Sunday, March 7, 2010

Felix Salmon: Your Dyed-in-the-Wool Credit Default Swaps Enthusiast

Every smart guy has to have a blind spot.

Felix Salmon -- whom I usually find myself nodding vigorously in agreement with -- is an ardent credit default swaps supporter. In a recent post, he uses Greece's recent successful bond sale as a way to trot out his favorite hobbyhorse. Why did the 10-year issue go off so well? Wait for it ... credit default swaps! His take:
A liquid CDS market is a great way of enabling countries to access the primary markets even when the secondary markets are full of uncertainty and turmoil.
The commenters below his short post are understandably angry and baffled, as Salmon doesn't quite explain how the CDS market played savior to beleaguered Greece. So I'll take a stab here: (1) Greece was beset by uncertainty and turmoil. (2) There wasn't enough trading in its existing bonds to give potential investors confidence about what the "correct" credit-risk spread should be for the bonds it was selling, thus threatening to push up yields demanded on the debt. (3) Enter the more active, or liquid, CDS market to save the day -- it stood in as a gauge of credit risk. (Geeky bond talk: offered rates on bonds comprise expectations of future interest rates + inflation along with credit risk; a credit-default swap is pure credit risk, and so isolates that piece of the puzzle for investors wondering what rate they should require on hardly-risk-free Greek debt.)

First, to back up the truck for a second: credit default swaps are reaching the point where they are sometimes unfairly demonized. For example, some European leaders had started to beat up on CDS speculators, saying they were driving up the cost for Greece to issue debt.

Ummm ... don't think so.

Check out Citigroup's rebuttal in this paper: You Can't Blame the Mirror for Your Ugly Face. It happens to be an apt metaphor. Sure, it was becoming more expensive to insure Greek debt against default. But that wasn't because of mischievous hedge funds scheming in smoke-filled rooms; it was because Greece was dithering and making mousy squeaking noises about taming its out-of-control budget deficit.

So let's concede the demonizing-is-occurring-sometimes point up front.

But I think Salmon all too often misses the forest for the trees on credit default swaps. He extols them for supplying liquidity, and that has informational value for the larger bond market and contributes to efficiency in pricing. But, at least in my reading of him, he doesn't step back and look at the big picture. Namely, if financial bust-and-boom cycles are inevitable (and yes, they are), then it behooves us to look at what exacerbates and ameliorates them. And there is good evidence, from this last crisis, that a huge CDS market (that's now shrunk to $25 trillion notional from $50 to $60 trillion), changes a garden-variety financial crisis to a financial crisis on steroids.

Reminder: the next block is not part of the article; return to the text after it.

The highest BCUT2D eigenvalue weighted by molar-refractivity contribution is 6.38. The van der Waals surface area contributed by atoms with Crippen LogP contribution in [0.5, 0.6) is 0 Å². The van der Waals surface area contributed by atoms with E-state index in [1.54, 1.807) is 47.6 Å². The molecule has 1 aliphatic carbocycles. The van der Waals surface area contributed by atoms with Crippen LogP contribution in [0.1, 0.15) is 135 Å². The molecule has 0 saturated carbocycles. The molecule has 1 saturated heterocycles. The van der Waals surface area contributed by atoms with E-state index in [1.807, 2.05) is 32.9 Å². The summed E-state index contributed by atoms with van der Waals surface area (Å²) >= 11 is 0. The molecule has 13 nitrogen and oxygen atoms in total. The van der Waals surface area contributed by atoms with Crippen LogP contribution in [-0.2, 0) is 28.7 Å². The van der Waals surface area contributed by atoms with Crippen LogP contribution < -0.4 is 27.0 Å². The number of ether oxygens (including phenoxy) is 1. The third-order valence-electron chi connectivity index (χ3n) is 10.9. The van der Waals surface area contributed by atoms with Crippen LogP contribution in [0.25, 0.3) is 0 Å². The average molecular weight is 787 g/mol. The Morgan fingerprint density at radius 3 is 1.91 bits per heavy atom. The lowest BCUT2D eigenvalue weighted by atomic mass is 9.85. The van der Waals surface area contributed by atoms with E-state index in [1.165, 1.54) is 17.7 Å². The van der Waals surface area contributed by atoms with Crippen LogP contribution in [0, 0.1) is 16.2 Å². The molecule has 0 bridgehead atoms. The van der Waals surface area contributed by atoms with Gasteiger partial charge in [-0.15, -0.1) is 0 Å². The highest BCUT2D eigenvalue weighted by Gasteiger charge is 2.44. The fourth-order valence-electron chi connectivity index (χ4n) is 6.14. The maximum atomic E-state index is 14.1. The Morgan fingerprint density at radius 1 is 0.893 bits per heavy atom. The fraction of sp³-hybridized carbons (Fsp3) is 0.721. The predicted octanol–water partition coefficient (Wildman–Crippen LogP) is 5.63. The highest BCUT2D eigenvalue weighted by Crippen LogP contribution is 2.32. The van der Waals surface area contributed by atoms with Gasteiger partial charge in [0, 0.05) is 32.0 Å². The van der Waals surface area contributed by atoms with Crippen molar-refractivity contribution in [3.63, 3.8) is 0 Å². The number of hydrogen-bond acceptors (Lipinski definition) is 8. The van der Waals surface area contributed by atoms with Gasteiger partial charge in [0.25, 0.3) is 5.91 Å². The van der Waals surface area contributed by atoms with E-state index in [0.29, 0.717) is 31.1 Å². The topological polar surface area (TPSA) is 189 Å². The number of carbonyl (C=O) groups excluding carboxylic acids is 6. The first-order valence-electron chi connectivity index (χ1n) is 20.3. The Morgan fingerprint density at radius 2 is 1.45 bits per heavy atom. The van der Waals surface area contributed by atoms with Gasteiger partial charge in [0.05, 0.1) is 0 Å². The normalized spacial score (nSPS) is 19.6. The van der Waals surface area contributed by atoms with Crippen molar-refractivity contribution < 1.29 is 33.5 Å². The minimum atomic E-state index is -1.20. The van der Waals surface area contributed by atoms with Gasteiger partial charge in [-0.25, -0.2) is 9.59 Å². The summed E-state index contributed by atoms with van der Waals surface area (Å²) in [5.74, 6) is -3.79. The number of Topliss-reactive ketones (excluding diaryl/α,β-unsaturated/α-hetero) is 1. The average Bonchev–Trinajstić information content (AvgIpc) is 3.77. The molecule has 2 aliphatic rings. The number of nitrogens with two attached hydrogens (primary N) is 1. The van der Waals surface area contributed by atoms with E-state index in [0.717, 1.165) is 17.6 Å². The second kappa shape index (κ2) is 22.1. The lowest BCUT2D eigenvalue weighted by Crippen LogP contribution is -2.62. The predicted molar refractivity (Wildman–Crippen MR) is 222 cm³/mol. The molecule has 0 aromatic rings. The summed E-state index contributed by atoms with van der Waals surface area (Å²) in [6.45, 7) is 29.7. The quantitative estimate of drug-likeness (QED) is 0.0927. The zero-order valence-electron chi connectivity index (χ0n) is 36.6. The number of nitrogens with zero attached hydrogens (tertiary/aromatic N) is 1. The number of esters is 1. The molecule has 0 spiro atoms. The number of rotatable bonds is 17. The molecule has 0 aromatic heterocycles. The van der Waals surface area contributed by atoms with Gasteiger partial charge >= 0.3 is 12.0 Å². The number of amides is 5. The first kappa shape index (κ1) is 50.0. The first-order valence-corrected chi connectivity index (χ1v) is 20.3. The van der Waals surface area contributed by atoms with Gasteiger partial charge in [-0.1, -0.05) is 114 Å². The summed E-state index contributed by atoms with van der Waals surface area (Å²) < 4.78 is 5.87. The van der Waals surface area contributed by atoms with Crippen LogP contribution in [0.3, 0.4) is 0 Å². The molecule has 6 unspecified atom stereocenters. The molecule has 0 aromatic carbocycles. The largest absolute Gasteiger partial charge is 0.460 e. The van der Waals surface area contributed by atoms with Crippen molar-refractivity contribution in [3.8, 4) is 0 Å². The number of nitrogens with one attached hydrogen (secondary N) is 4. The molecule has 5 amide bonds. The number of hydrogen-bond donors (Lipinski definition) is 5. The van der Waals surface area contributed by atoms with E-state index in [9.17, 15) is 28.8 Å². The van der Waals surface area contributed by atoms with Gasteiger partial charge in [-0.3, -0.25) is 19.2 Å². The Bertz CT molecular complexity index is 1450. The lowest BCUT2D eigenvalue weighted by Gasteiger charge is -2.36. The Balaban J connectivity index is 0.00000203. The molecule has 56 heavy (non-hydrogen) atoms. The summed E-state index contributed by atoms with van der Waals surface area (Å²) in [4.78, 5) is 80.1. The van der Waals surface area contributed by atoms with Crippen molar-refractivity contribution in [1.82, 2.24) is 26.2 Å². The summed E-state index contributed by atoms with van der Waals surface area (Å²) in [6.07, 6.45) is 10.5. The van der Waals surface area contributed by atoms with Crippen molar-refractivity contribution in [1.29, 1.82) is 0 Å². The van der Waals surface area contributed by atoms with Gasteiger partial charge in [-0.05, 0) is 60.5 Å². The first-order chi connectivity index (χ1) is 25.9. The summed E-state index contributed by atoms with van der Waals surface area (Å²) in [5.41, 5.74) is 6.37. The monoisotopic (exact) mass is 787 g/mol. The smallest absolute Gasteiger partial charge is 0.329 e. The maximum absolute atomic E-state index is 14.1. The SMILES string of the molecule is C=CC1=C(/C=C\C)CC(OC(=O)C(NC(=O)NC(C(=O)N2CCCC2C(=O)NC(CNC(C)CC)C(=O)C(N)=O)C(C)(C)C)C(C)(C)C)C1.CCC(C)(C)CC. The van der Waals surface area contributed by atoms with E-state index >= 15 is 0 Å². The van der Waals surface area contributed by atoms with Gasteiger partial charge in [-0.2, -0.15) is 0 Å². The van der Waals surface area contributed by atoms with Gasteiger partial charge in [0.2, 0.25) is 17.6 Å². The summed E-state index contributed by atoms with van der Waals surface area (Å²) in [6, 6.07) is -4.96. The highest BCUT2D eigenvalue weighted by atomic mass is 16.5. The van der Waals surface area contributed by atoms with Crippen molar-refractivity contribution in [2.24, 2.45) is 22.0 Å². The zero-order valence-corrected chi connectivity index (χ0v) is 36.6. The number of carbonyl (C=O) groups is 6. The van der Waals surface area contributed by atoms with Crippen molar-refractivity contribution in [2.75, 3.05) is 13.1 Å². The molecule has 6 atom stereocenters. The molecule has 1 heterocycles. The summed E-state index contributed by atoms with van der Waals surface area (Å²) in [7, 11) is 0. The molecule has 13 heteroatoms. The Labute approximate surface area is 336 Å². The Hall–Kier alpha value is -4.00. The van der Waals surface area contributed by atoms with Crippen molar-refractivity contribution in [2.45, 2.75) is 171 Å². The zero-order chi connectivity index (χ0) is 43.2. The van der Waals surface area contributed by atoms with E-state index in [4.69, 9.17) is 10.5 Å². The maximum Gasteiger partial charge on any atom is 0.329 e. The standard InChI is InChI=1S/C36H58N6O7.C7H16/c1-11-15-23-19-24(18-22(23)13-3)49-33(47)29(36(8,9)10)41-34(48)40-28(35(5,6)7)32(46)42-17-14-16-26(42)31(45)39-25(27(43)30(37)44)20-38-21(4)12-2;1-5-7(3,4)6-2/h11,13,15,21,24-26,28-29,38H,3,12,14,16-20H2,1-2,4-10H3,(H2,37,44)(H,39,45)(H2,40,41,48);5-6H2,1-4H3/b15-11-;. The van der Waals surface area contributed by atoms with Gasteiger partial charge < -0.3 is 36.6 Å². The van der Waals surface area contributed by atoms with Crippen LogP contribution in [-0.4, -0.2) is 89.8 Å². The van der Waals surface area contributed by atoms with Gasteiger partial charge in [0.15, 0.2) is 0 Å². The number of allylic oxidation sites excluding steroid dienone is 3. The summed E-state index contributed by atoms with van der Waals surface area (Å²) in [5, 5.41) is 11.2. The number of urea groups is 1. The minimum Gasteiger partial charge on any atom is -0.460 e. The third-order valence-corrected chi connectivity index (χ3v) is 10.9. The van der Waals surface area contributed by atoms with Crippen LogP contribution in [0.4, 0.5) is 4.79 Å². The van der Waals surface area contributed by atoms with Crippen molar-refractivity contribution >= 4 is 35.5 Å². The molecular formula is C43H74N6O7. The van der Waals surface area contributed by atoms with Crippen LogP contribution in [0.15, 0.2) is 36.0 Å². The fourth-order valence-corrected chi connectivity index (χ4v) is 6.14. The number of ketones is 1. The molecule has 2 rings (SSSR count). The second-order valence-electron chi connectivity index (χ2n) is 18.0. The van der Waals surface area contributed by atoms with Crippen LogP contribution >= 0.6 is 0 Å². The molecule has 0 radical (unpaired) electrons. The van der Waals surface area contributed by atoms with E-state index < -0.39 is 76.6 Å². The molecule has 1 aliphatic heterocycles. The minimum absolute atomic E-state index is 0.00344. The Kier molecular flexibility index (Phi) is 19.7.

Think of what happens in a financial crisis: credit tends to freeze or contract, making liquidity scarce. Now think of what happens right at the same time in the CDS market: there's a large hoovering up of liquidity. You have CDS writers scrambling to post collateral or make good on their bets on the debt of failed companies. They need money and tap available cash and sell assets, just when the economy needs more liquidity. Credit swaps are cyclical enhancers, in a bad way.

And there's more: default swaps are highly leveraged and become highly volatile in times of economic distress. So a CDS on Bank of America trades at 80 basis points, nice and steady, for four or five years, then boom -- all of a sudden Bank of America takes a huge writedown and the swap is zooming back and forth between 600 and 900 basis points. Multiply this by a handful of companies -- you can be assured in a downturn that others will be revealed to be on thin ice -- and now you've got large amounts of money sloshing back and forth, even before a default has been declared, as swap writers try to meet collateral obligations.

All this volatility is not what the distressed financial system needs at this time, but that's what swaps contribute. As they add to systemic volatility, they can feedback-loop in an unpleasant way -- the posters of collateral, if they are not well hedged, can begin adding strains of their own in unexpected places.

And then, because our modern financial system is so interconnected, at some point the very interlaced network of swap sellers and buyers will expose a weak point. AIG was a big weak point last time -- and it was engaged in an undeniably stupid activity. But next time there will be another weak point, probably more subtle. We're not dumb enough, hopefully, to let another AIG write swap protection ad nauseum until the house burns down. But when the markets grow more volatile, and money is shifting back and forth to cover the multi-trillion-dollar exposures on credit default swaps, you can bet that there will be a weak point again -- it could be a hedge fund, a small one that goes down, that leads to cascading failures and, at some point, another giant bailout.

So all that -- the macro, systemic stuff -- is what I'm surprised Salmon doesn't spend more time thinking about because he's a really smart guy.

The suggestion right now is to put credit default swaps on exchanges for trading, to increase transparency and make exchanges the backstop for failure (and who backstops the exchanges? Three guesses and one hint: it rhymes with "shmaxpayers.") It may be worth trying that. But I think we also should look hard at the alternative: even though credit swaps do some micro-good for the market (pricing efficiency on little-traded bonds) they may do too much macro-bad to be allowed to exist.